SAN DIEGO (Reuters) – A federal judge refused on Wednesday to block disciplinary action against a Marine who criticized President Barack Obama on Facebook and called him a “domestic enemy” in a posting to an internal military network.
Marine Sergeant Gary Stein, 26, a meteorologist stationed at Camp Pendleton near San Diego, filed suit on Tuesday, saying the Marine Corps was violating his right to free speech. A Southern California congressman has rallied to his defense.
The Marines have said they initiated discharge proceedings against Stein after he posted political statements about Obama on a Facebook page he runs called the “Armed Forces Tea Party.”
Military experts have said that by associating the name of his Facebook page with the Armed Forces, Stein was essentially putting himself in the position of publicly expressing his personal political opinions while in uniform, which Defense Department rules prohibit.
But at a hearing on the lawsuit in San Diego, District Judge Marilyn Huff said he also came under scrutiny for anti-Obama comments he posted to the military’s internal network for meteorological and oceanographic information.
Huff said the online message posted by Stein read: “As an active-duty Marine, I have sworn to defend the Constitution against all enemies foreign and domestic. Obama is the economic enemy, the religious enemy, the domestic enemy.”
Stein faces possible discharge on “other than honorable” conditions in administrative proceedings set to begin Thursday morning at Pendleton.
Stein initially ran into trouble for comments he made on his Facebook page in an online debate over the punishment faced by NATO and U.S. military personnel over burning copies of the Koran in Afghanistan.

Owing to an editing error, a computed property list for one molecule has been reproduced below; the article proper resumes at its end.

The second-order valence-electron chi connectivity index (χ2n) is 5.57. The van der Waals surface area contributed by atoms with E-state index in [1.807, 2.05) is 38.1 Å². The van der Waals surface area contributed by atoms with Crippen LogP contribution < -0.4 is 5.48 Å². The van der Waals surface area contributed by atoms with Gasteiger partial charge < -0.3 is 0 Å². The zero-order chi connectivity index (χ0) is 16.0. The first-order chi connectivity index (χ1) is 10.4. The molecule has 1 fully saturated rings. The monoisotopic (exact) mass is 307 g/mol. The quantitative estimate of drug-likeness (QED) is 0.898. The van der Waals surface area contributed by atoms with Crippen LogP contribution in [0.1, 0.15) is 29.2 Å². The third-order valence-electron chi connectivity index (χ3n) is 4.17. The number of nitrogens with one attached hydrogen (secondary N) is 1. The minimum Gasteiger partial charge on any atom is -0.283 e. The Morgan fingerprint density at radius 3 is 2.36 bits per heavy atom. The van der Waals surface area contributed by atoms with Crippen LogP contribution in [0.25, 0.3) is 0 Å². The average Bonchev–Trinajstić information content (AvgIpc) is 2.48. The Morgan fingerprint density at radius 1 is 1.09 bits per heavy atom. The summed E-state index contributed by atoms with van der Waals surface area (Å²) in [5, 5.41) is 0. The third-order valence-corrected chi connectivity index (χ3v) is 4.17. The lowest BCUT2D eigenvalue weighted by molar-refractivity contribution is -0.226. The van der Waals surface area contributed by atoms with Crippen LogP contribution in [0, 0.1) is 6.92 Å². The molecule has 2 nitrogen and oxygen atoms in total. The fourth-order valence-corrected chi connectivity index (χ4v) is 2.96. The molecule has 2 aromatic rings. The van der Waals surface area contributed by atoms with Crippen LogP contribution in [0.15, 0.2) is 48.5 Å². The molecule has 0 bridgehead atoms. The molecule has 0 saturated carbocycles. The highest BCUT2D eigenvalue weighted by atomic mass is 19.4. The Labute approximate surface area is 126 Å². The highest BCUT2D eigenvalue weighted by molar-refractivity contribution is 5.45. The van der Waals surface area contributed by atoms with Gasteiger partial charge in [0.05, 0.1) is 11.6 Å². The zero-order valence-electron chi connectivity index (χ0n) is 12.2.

The remarks at issue have since been removed from Facebook. But in an account he gave the San Diego Union-Tribune newspaper, Stein paraphrased himself as stating: “I say screw Obama. I will not follow orders given by him to me.”
Stein said he later clarified online that he meant he would not follow “unlawful orders” from the president, the commander in chief of the U.S. armed forces.
U.S. Representative Duncan Hunter, a Republican former Marine whose district encompasses an area near Camp Pendleton, has urged the Marine Corps to let Stein at least complete the less than four months left in his enlistment.
Stein ran afoul of the Marine Corps once before, in 2010, for expressing his opinion as a member of the armed forces rather than as a civilian on the same Facebook page. At the time, the American Civil Liberties Union spoke up for him, and the group’s local attorney is among those who have signed the lawsuit complaint on his Facebook page.
(Additional reporting and writing by Alex Dobuzinskis: Editing by Steve Gorman and Paul Simao)